Monday, October 02, 2006
Antipattern of the month #3: suicide requirements
Almost all living things in the world (with notable exceptions) have that little survival thinguie adhered to the brain, you know, striving for practical stuff like keeping alive and such.
And every now and then, evolution goes backwards and starts producing the kind of corporate species you can find at any project. People that train hard to distill the best equivalent to a Darwin Award of Project Management. These people claim ignorance, but are indeed thoroughly documented bastards that carefully handcraft THE requirement that might kill the whole project. When conceived, they manage to bury it with a single line at the end of the most innocent paragraph near the end of the The Big Requirements Pile, where your tired sight will most probably not notice:
"The system must be able to simulate the whole behaviour, connecting in real time with all the external systems with a rollback feature that restores up to one month of data to the start of the simulation." (No more references to this "simulation" requirement in the whole document)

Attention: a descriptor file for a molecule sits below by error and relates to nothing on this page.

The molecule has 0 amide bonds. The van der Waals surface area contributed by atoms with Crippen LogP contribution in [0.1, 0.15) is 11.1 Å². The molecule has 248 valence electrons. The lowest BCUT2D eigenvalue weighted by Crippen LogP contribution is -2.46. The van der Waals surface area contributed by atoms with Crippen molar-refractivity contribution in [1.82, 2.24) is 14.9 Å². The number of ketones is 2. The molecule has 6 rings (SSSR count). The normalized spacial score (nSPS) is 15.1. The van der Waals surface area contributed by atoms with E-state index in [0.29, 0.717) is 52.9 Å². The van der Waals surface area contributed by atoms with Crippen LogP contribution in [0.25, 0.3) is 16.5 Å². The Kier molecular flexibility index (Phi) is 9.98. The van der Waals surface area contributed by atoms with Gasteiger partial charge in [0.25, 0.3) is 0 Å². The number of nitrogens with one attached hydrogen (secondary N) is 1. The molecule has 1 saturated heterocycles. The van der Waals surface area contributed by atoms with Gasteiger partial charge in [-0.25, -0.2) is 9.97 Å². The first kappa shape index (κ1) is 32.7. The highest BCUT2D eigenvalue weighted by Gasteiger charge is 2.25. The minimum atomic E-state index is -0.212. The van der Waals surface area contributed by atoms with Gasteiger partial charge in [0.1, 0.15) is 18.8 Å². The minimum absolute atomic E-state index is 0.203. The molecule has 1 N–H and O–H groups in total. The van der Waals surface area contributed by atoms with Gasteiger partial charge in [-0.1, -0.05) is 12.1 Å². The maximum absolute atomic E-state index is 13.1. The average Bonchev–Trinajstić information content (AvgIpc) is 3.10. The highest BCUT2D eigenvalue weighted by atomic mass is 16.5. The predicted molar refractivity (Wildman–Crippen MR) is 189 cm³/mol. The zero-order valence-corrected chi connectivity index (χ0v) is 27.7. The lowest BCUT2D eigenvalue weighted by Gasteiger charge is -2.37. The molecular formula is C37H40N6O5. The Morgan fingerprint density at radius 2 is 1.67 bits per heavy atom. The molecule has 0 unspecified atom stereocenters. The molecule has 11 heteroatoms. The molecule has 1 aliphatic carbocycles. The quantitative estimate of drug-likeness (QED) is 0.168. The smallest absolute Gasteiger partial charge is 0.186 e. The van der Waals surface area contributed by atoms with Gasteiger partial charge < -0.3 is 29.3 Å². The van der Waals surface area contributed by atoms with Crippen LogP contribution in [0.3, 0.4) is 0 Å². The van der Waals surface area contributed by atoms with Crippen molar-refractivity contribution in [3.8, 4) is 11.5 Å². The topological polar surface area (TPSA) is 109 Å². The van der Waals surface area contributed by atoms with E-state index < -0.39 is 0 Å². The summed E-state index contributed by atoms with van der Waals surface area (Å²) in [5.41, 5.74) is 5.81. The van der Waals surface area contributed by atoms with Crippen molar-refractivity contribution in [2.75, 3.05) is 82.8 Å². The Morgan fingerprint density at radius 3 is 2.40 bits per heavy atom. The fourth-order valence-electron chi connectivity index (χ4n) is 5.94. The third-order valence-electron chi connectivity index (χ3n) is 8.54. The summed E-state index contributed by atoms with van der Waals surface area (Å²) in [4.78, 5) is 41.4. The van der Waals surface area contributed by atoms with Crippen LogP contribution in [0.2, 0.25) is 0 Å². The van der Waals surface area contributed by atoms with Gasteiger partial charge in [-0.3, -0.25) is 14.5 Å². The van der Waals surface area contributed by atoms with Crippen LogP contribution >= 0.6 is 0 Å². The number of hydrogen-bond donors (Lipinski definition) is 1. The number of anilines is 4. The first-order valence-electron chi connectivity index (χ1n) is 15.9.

"The billing system must be able to "undo" a bill, up to one week after its billing date [...] ERP accounting syncronization must be done once a day [...] bill rollback must propagate to the ERP." Note that this could potentially affect quarter and fiscal year results
"The whole system will be developed with a 5-layer SGML-based architecture." Substitute the architecture with your favourite design pattern: almighty-controller, database-object-repository, pink-flamingo-delegate.
"Can we completely remove the app server and the database?" (Asked after four months of full-speed development)
Oh, yes. All these are real requirements, in real projects. Viability is overrated.